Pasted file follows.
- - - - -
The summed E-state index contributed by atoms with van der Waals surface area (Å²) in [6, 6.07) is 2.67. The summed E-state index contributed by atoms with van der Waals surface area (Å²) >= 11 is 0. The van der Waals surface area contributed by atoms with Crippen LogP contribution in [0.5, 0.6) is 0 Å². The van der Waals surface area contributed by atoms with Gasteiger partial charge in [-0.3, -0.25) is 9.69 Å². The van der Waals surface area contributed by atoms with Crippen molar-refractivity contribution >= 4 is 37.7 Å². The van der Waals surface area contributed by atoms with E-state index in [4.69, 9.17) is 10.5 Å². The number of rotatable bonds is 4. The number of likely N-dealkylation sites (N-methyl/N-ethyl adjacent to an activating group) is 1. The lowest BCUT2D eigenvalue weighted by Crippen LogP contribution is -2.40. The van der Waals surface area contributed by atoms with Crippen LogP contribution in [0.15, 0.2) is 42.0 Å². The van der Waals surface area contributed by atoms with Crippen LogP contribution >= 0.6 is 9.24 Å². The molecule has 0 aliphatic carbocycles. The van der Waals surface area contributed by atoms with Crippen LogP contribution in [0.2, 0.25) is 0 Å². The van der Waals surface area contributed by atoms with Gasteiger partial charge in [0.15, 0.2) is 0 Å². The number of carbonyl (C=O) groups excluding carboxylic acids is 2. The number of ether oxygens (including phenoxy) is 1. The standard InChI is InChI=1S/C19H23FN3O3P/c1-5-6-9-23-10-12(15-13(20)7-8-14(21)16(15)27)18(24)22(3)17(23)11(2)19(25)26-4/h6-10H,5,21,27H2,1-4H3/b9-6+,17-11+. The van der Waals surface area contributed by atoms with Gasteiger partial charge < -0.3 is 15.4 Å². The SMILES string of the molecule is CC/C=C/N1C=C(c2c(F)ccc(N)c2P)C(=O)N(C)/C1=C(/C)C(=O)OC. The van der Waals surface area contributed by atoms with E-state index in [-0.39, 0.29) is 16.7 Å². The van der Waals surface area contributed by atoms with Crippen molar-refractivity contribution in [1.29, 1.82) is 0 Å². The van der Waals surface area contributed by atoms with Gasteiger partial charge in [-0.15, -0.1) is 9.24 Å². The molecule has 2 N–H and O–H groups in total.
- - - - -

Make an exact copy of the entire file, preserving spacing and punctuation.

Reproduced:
The summed E-state index contributed by atoms with van der Waals surface area (Å²) in [6, 6.07) is 2.67. The summed E-state index contributed by atoms with van der Waals surface area (Å²) >= 11 is 0. The van der Waals surface area contributed by atoms with Crippen LogP contribution in [0.5, 0.6) is 0 Å². The van der Waals surface area contributed by atoms with Gasteiger partial charge in [-0.3, -0.25) is 9.69 Å². The van der Waals surface area contributed by atoms with Crippen molar-refractivity contribution >= 4 is 37.7 Å². The van der Waals surface area contributed by atoms with E-state index in [4.69, 9.17) is 10.5 Å². The number of rotatable bonds is 4. The number of likely N-dealkylation sites (N-methyl/N-ethyl adjacent to an activating group) is 1. The lowest BCUT2D eigenvalue weighted by Crippen LogP contribution is -2.40. The van der Waals surface area contributed by atoms with Crippen LogP contribution in [0.15, 0.2) is 42.0 Å². The van der Waals surface area contributed by atoms with Crippen LogP contribution >= 0.6 is 9.24 Å². The molecule has 0 aliphatic carbocycles. The van der Waals surface area contributed by atoms with Crippen LogP contribution in [0.2, 0.25) is 0 Å². The van der Waals surface area contributed by atoms with Gasteiger partial charge in [0.15, 0.2) is 0 Å². The number of carbonyl (C=O) groups excluding carboxylic acids is 2. The number of ether oxygens (including phenoxy) is 1. The standard InChI is InChI=1S/C19H23FN3O3P/c1-5-6-9-23-10-12(15-13(20)7-8-14(21)16(15)27)18(24)22(3)17(23)11(2)19(25)26-4/h6-10H,5,21,27H2,1-4H3/b9-6+,17-11+. The van der Waals surface area contributed by atoms with Gasteiger partial charge < -0.3 is 15.4 Å². The SMILES string of the molecule is CC/C=C/N1C=C(c2c(F)ccc(N)c2P)C(=O)N(C)/C1=C(/C)C(=O)OC. The van der Waals surface area contributed by atoms with E-state index in [-0.39, 0.29) is 16.7 Å². The van der Waals surface area contributed by atoms with Crippen molar-refractivity contribution in [1.29, 1.82) is 0 Å². The van der Waals surface area contributed by atoms with Gasteiger partial charge in [-0.15, -0.1) is 9.24 Å². The molecule has 2 N–H and O–H groups in total.